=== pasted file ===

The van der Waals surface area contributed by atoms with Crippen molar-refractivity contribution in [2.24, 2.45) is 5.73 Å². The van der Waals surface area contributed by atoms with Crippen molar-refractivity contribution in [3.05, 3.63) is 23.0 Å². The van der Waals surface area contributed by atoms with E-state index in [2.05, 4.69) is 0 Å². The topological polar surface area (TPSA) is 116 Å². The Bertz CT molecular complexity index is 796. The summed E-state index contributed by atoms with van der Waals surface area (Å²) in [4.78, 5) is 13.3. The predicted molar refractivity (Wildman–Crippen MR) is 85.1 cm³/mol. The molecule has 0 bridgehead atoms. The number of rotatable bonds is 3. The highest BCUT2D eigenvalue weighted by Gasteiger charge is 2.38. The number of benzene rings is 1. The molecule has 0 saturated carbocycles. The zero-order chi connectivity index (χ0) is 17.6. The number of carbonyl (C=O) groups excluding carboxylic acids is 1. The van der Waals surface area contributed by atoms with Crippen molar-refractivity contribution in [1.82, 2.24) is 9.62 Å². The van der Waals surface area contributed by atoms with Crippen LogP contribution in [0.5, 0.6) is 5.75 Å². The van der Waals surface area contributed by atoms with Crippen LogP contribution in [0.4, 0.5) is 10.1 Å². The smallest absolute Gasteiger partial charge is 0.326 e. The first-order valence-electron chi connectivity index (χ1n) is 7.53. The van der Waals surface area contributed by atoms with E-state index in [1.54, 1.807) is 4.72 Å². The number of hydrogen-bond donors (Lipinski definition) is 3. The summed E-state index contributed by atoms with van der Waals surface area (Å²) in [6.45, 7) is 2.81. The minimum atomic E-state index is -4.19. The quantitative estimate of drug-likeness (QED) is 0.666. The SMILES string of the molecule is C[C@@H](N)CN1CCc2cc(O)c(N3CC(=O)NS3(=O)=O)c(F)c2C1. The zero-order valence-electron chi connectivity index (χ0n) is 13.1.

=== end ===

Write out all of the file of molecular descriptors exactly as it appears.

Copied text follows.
The van der Waals surface area contributed by atoms with Crippen molar-refractivity contribution in [2.24, 2.45) is 5.73 Å². The van der Waals surface area contributed by atoms with Crippen molar-refractivity contribution in [3.05, 3.63) is 23.0 Å². The van der Waals surface area contributed by atoms with E-state index in [2.05, 4.69) is 0 Å². The topological polar surface area (TPSA) is 116 Å². The Bertz CT molecular complexity index is 796. The summed E-state index contributed by atoms with van der Waals surface area (Å²) in [4.78, 5) is 13.3. The predicted molar refractivity (Wildman–Crippen MR) is 85.1 cm³/mol. The molecule has 0 bridgehead atoms. The number of rotatable bonds is 3. The highest BCUT2D eigenvalue weighted by Gasteiger charge is 2.38. The number of benzene rings is 1. The molecule has 0 saturated carbocycles. The zero-order chi connectivity index (χ0) is 17.6. The number of carbonyl (C=O) groups excluding carboxylic acids is 1. The van der Waals surface area contributed by atoms with Crippen molar-refractivity contribution in [1.82, 2.24) is 9.62 Å². The van der Waals surface area contributed by atoms with Crippen LogP contribution in [0.5, 0.6) is 5.75 Å². The van der Waals surface area contributed by atoms with Crippen LogP contribution in [0.4, 0.5) is 10.1 Å². The smallest absolute Gasteiger partial charge is 0.326 e. The first-order valence-electron chi connectivity index (χ1n) is 7.53. The van der Waals surface area contributed by atoms with E-state index in [1.54, 1.807) is 4.72 Å². The number of hydrogen-bond donors (Lipinski definition) is 3. The summed E-state index contributed by atoms with van der Waals surface area (Å²) in [6.45, 7) is 2.81. The minimum atomic E-state index is -4.19. The quantitative estimate of drug-likeness (QED) is 0.666. The SMILES string of the molecule is C[C@@H](N)CN1CCc2cc(O)c(N3CC(=O)NS3(=O)=O)c(F)c2C1. The zero-order valence-electron chi connectivity index (χ0n) is 13.1.